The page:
‘Westworld’ ambitiously reboots sci-fi thriller into HBO series
At the same time, the “guests” — most of whom pursued fantasies that involved good guys in Crichton’s take — now revel in wearing black hats. That includes Ed Harris, a frequent visitor whose barbaric tastes hint at a deeper, more nefarious motivation, still vague after previewing four episodes.
In fact, there are a lot of mysteries that the writers of “Westworld” appear in no hurry to disgorge. There’s also a genuine all-star cast of a caliber only HBO could likely lure to TV, including Anthony Hopkins as the facility’s eccentric founder, Jeffrey Wright as his chief programmer, and Evan Rachel Wood and Thandie Newton as “hosts” who seem to be retaining memories in a manner that’s more than just a glitch.
Flipping the concept on its head brings a subversive quality to the show, leading the viewer toward identifying with the machines, whose rising consciousness creates the prospect of rebelling against their abusive overlords.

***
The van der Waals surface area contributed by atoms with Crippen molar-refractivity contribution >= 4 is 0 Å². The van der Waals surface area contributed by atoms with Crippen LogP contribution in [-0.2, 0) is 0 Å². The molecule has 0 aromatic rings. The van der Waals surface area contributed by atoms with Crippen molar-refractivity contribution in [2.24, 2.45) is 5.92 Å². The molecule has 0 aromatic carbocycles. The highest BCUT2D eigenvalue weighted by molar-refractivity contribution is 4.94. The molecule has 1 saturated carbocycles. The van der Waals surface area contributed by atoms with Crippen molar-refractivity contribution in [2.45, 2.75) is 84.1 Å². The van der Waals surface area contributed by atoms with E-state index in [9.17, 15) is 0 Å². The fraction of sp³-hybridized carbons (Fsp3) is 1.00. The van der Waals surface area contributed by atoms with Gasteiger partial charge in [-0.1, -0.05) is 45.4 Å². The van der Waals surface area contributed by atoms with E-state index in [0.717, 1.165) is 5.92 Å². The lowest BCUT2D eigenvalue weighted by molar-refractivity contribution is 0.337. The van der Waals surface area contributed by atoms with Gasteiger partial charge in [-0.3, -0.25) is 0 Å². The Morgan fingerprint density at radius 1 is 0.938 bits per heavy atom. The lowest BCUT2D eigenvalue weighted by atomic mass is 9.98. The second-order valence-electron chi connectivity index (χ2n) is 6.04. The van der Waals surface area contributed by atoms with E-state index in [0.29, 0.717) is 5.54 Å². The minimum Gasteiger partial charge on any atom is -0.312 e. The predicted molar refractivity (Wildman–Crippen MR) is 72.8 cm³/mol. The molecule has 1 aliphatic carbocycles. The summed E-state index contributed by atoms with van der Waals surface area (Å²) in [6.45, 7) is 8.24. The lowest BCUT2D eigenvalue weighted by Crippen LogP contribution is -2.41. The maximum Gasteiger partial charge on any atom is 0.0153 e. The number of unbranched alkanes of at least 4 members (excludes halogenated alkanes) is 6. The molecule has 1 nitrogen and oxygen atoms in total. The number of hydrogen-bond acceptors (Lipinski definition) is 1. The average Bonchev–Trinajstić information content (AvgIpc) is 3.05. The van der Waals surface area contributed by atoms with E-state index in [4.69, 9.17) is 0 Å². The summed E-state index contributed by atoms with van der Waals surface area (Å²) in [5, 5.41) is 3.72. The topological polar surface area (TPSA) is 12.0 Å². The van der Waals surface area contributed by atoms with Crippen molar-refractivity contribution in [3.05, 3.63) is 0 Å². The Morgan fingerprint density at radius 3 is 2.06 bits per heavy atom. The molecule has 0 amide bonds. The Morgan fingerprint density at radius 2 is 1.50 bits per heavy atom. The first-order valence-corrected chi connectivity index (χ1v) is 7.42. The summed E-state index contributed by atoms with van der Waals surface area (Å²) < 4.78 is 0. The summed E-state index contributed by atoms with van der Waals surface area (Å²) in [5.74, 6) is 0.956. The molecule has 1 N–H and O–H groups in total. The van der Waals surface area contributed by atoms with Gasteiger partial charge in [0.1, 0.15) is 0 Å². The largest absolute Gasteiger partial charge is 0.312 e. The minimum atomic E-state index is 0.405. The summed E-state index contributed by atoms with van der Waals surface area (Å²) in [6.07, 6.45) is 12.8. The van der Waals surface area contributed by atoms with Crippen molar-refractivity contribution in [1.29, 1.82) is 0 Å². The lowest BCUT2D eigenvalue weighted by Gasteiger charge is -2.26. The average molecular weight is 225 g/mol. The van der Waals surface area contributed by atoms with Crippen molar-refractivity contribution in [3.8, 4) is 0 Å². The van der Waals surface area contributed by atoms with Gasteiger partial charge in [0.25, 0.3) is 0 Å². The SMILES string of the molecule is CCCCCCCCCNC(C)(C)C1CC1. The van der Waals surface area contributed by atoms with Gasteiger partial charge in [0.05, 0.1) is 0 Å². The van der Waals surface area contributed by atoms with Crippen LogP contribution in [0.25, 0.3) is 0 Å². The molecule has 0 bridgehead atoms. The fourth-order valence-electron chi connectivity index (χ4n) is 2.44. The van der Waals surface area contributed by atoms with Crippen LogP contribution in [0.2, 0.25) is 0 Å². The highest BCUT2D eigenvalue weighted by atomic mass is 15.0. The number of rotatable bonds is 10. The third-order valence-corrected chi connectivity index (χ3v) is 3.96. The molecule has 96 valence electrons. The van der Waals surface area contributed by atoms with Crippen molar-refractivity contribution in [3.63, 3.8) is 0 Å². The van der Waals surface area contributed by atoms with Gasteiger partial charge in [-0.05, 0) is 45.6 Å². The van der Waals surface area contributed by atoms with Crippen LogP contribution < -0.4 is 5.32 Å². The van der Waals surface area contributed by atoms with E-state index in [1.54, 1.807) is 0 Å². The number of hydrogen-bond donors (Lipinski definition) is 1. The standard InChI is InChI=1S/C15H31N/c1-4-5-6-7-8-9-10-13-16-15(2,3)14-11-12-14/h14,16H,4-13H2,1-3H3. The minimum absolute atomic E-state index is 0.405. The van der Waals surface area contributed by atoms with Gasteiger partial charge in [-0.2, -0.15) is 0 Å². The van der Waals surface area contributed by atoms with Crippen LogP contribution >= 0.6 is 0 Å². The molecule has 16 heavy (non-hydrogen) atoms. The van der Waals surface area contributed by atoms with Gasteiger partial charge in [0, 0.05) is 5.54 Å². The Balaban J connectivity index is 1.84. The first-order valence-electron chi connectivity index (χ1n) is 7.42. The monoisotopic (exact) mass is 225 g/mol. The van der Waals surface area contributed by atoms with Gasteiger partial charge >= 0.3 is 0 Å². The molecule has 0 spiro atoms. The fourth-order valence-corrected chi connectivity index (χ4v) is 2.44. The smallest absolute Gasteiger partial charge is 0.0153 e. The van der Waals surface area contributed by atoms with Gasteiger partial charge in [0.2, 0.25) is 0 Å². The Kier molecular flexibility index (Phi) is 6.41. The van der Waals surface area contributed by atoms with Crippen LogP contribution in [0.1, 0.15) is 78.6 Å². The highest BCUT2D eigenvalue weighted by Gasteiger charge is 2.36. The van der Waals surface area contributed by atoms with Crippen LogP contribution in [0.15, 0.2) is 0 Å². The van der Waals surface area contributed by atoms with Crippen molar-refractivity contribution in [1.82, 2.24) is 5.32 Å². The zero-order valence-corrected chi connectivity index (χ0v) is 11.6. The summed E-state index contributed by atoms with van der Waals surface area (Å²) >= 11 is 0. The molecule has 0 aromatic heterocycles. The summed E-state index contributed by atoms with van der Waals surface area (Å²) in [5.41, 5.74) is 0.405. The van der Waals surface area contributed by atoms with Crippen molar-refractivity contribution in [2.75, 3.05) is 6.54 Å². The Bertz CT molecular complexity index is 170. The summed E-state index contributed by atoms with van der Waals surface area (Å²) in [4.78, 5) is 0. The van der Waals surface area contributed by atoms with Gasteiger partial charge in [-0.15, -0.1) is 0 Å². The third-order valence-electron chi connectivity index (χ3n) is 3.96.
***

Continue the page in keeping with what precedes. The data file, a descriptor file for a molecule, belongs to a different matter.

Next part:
The actors, certainly, master blurring the line between who’s fake and who’s real. Even so, the program’s unorthodox perspective proves intellectually engaging and emotionally chilly, and at times the show’s internal logic seems a little twitchy too.
Notably, very little is exposed or discussed about the world beyond the park. But the wealthy that come to play cowboy revel in behaving badly, exploring the heinous things people do commit if they knew they could get away with murder.
At its core, “Westworld” — whose premiere was delayed due to production complications — contemplates what makes us human as technology makes more and more marvels that were once the stuff of science fiction possible.
“We practice witchcraft,” Hopkins’ character says at one point. “We create life itself out of chaos.”
Handsomely produced, there’s certainly enough here to sustain interest and curiosity, without fully cementing the show’s must-watch status just yet.
“Westworld” premieres October 2 at 9 p.m. on HBO.
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